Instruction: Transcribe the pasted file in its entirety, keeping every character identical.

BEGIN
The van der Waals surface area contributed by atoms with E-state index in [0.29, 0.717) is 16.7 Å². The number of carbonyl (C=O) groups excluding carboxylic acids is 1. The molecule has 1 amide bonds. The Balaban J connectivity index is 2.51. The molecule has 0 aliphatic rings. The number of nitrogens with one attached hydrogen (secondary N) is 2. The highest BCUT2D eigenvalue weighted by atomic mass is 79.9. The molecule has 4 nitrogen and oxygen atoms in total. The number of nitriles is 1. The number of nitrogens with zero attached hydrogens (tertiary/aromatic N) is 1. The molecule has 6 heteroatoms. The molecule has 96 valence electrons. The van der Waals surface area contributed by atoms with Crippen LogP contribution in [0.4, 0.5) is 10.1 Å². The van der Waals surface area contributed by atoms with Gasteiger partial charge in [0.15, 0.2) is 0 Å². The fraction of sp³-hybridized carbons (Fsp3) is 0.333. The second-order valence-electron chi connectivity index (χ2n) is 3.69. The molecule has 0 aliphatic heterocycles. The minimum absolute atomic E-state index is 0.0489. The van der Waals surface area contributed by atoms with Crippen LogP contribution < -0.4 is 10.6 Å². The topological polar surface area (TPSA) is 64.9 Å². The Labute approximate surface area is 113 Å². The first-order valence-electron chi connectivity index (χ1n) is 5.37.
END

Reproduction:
The van der Waals surface area contributed by atoms with E-state index in [0.29, 0.717) is 16.7 Å². The number of carbonyl (C=O) groups excluding carboxylic acids is 1. The molecule has 1 amide bonds. The Balaban J connectivity index is 2.51. The molecule has 0 aliphatic rings. The number of nitrogens with one attached hydrogen (secondary N) is 2. The highest BCUT2D eigenvalue weighted by atomic mass is 79.9. The molecule has 4 nitrogen and oxygen atoms in total. The number of nitriles is 1. The number of nitrogens with zero attached hydrogens (tertiary/aromatic N) is 1. The molecule has 6 heteroatoms. The molecule has 96 valence electrons. The van der Waals surface area contributed by atoms with Crippen LogP contribution in [0.4, 0.5) is 10.1 Å². The van der Waals surface area contributed by atoms with Gasteiger partial charge in [0.15, 0.2) is 0 Å². The fraction of sp³-hybridized carbons (Fsp3) is 0.333. The second-order valence-electron chi connectivity index (χ2n) is 3.69. The molecule has 0 aliphatic heterocycles. The minimum absolute atomic E-state index is 0.0489. The van der Waals surface area contributed by atoms with Crippen LogP contribution < -0.4 is 10.6 Å². The topological polar surface area (TPSA) is 64.9 Å². The Labute approximate surface area is 113 Å². The first-order valence-electron chi connectivity index (χ1n) is 5.37.